Last time I covered my experiences from 4(?) days in Portugal - not exactly a huge amount of time, but enough to make broad generalisations about a country of 10 million people.
From there I board a plane (TAP again) and flew across Portugal and Spain to Barcelona, to begin 3 weeks(ish) in Spain.
Oh, and about the flight - it wasn't full at all, yet, it got delayed because there was a problem with two seat belts… on seats that didn’t have people sitting there. Flying is the best!
(Months later this will become much clearer when I am catching trains around Europe and it is awesome)
… but before we get to Spain, something that probably should have been mentioned in Portugal, and absolutely came into play all over Spain as well - not enjoying seafood really hurts your experience of this country (according to people who do enjoy seafood). From what I saw most bars/restaurants have very seafood heavy menus, and if you aren’t really into that, well you might be missing out on good stuff. I, of course, don’t agree at all - but I also don’t really see eating as a key part of anything ever. Whatever your opinion on the matter I feel it is fair warning to mention that there is seafood everywhere.
You know the best time to be in an airport? Really late at night.
See, in the middle of the night there are only a few flights arriving - that means there are less people around, and that means there are less problems. People are the cause of all the problems at airports.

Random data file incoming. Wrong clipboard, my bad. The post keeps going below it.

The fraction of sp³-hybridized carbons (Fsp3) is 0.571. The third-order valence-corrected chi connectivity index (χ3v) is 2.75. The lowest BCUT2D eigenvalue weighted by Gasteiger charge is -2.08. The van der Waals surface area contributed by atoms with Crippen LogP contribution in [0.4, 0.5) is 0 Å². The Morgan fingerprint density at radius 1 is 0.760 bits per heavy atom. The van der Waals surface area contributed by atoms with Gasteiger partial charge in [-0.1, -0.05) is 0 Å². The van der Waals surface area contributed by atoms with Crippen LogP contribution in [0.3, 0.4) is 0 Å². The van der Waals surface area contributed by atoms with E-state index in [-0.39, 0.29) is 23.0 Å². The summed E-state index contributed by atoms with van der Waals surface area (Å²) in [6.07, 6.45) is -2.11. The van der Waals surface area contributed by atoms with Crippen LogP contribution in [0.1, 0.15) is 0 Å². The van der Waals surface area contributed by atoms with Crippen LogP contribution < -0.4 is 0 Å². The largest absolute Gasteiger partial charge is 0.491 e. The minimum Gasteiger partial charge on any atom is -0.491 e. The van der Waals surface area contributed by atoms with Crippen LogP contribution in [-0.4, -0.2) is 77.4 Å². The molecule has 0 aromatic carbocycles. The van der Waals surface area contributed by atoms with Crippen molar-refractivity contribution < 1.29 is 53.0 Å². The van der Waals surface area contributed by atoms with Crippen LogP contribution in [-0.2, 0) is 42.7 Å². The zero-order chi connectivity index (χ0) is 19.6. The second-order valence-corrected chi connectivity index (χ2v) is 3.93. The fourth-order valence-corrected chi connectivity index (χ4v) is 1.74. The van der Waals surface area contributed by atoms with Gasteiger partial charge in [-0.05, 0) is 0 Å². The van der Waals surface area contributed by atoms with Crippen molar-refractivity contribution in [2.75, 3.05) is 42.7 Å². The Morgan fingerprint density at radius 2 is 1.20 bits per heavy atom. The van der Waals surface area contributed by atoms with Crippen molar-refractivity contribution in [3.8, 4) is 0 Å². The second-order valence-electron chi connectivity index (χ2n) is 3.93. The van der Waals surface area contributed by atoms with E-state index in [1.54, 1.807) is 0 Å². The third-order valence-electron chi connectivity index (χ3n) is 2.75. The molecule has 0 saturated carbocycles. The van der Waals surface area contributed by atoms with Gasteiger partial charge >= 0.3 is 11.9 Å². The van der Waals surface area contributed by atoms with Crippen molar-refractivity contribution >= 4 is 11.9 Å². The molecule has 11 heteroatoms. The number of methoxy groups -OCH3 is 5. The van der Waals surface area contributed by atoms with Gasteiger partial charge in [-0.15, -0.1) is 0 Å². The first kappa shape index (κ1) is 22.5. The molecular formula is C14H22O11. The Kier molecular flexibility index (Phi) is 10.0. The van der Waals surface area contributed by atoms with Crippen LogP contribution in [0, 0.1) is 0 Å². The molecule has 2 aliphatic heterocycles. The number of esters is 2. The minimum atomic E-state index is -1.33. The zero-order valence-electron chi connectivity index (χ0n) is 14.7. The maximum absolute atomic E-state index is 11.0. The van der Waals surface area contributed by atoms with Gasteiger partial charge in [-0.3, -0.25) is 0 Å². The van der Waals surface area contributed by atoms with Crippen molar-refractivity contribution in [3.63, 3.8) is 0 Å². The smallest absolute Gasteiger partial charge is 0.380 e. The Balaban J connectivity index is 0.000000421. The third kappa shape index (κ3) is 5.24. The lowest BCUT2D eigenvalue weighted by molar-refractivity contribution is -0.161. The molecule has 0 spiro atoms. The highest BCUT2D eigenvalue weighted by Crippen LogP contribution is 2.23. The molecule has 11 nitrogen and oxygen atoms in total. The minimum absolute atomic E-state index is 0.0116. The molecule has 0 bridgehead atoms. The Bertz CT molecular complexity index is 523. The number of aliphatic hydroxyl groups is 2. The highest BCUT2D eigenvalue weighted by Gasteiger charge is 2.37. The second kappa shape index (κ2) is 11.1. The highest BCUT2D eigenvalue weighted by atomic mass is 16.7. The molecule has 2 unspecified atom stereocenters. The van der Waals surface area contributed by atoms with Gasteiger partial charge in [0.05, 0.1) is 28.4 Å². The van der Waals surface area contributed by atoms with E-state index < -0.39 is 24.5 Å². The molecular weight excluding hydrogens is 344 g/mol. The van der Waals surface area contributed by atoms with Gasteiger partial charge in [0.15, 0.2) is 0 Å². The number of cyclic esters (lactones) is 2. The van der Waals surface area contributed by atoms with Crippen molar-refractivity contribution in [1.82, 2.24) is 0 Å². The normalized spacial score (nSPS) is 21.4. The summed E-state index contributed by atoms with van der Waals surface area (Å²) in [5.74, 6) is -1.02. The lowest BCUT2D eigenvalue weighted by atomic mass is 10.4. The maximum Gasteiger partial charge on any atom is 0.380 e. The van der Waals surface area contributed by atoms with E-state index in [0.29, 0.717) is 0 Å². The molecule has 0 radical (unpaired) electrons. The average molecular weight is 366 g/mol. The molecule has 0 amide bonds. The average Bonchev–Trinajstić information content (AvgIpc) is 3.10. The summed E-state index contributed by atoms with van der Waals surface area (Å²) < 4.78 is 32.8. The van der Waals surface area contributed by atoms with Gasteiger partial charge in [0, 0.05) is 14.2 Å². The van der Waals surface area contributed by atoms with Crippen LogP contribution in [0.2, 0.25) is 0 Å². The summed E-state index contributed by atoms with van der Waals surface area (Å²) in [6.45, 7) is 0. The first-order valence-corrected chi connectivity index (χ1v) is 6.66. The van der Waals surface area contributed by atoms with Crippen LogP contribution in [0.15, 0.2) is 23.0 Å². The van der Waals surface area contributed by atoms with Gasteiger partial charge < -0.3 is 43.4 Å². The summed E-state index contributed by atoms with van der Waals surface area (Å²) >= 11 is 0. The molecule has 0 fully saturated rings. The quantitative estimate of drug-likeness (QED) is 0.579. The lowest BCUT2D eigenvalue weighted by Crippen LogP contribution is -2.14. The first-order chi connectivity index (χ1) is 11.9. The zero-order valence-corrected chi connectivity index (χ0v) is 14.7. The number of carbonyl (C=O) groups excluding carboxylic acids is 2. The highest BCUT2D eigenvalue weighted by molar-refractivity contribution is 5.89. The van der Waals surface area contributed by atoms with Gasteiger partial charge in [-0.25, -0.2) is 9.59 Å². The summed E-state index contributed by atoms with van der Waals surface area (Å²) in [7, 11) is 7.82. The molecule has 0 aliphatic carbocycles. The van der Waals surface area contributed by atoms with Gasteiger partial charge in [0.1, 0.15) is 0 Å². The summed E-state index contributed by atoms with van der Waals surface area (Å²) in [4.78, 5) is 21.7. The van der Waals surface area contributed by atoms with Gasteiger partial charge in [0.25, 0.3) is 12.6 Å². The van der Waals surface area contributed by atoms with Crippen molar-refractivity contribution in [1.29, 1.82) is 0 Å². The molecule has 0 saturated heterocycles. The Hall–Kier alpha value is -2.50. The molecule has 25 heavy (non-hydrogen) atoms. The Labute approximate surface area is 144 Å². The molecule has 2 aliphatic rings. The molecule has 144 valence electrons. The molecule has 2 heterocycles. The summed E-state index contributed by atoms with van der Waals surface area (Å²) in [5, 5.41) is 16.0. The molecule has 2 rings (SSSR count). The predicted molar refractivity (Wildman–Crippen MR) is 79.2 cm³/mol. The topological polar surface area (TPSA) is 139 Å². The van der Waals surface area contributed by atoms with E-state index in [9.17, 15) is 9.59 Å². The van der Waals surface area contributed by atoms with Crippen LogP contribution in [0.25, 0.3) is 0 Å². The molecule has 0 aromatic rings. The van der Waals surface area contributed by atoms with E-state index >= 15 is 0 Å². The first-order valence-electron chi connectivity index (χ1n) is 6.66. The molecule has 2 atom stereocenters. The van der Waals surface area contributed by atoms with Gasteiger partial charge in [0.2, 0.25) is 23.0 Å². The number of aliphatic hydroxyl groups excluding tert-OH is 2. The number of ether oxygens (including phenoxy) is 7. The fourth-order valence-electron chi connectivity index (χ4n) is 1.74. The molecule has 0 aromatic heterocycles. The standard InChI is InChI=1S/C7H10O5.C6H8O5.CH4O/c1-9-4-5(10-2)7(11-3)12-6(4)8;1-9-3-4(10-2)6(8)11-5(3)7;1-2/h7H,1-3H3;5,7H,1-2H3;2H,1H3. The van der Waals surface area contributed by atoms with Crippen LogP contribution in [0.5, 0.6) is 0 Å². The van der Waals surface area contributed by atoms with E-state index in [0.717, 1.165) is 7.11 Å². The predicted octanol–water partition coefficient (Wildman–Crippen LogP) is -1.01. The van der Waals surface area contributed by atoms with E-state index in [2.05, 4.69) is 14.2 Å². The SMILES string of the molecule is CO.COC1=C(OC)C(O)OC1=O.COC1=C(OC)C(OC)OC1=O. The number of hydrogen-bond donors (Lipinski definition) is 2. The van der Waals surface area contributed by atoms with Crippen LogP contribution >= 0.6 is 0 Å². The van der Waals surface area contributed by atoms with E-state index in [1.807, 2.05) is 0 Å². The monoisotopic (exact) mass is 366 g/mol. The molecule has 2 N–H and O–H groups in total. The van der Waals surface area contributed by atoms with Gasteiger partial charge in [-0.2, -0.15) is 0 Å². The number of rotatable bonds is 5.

This is what I was thinking when we arrived in Barcelona in the middle of the night.
Unfortunately I didn’t account for the fact that there are also less staff around to help with things like unloading bags from planes.
Speaking of bags - apparently LOTS of people forget their bags when they fly.
At the end of the day all the bags that were left behind are just laid out, and there are lots and lots of them:
Sure, this could be the fault of airlines not putting bags on the right planes, but I prefer to think it is people who get off the plane and just leave, forgetting they had bags in the first place. In my mind people are that stupid.
Safety in the streets?
I guess the negative thing about arriving to a new city in the middle of the night is that sometimes public transport stops working, meaning it can be difficult to actually leave the airport (as nice as the airport was when it was empty, sleeping there wasn’t my first choice for accommodation).